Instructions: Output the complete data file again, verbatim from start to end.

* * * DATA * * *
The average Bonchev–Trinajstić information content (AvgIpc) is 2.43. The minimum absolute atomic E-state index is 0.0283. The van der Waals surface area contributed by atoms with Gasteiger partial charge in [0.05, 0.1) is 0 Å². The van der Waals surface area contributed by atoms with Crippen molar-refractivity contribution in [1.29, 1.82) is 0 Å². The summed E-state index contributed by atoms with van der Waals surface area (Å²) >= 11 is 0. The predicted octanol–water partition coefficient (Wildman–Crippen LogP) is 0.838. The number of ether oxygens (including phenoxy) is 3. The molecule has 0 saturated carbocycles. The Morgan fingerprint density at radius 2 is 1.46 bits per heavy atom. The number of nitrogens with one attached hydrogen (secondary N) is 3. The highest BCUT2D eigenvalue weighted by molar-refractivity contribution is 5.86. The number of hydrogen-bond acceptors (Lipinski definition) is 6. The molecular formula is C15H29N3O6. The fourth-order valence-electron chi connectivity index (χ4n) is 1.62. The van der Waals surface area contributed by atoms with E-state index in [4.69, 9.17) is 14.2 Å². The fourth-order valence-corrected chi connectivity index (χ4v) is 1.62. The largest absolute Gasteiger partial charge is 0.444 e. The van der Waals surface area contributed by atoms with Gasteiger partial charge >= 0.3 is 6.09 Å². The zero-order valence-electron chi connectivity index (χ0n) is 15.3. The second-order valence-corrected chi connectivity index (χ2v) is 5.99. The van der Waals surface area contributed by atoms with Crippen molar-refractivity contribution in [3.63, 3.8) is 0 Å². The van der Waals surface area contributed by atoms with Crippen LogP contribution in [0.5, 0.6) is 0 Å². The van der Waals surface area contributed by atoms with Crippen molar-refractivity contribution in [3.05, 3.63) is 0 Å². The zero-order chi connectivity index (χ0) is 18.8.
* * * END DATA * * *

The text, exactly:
The average Bonchev–Trinajstić information content (AvgIpc) is 2.43. The minimum absolute atomic E-state index is 0.0283. The van der Waals surface area contributed by atoms with Gasteiger partial charge in [0.05, 0.1) is 0 Å². The van der Waals surface area contributed by atoms with Crippen molar-refractivity contribution in [1.29, 1.82) is 0 Å². The summed E-state index contributed by atoms with van der Waals surface area (Å²) >= 11 is 0. The predicted octanol–water partition coefficient (Wildman–Crippen LogP) is 0.838. The number of ether oxygens (including phenoxy) is 3. The molecule has 0 saturated carbocycles. The Morgan fingerprint density at radius 2 is 1.46 bits per heavy atom. The number of nitrogens with one attached hydrogen (secondary N) is 3. The highest BCUT2D eigenvalue weighted by molar-refractivity contribution is 5.86. The number of hydrogen-bond acceptors (Lipinski definition) is 6. The molecular formula is C15H29N3O6. The fourth-order valence-electron chi connectivity index (χ4n) is 1.62. The van der Waals surface area contributed by atoms with E-state index in [4.69, 9.17) is 14.2 Å². The fourth-order valence-corrected chi connectivity index (χ4v) is 1.62. The largest absolute Gasteiger partial charge is 0.444 e. The van der Waals surface area contributed by atoms with Gasteiger partial charge >= 0.3 is 6.09 Å². The zero-order valence-electron chi connectivity index (χ0n) is 15.3. The second-order valence-corrected chi connectivity index (χ2v) is 5.99. The van der Waals surface area contributed by atoms with Crippen molar-refractivity contribution in [3.63, 3.8) is 0 Å². The van der Waals surface area contributed by atoms with Crippen LogP contribution in [0.5, 0.6) is 0 Å². The van der Waals surface area contributed by atoms with Crippen molar-refractivity contribution in [3.05, 3.63) is 0 Å². The zero-order chi connectivity index (χ0) is 18.8.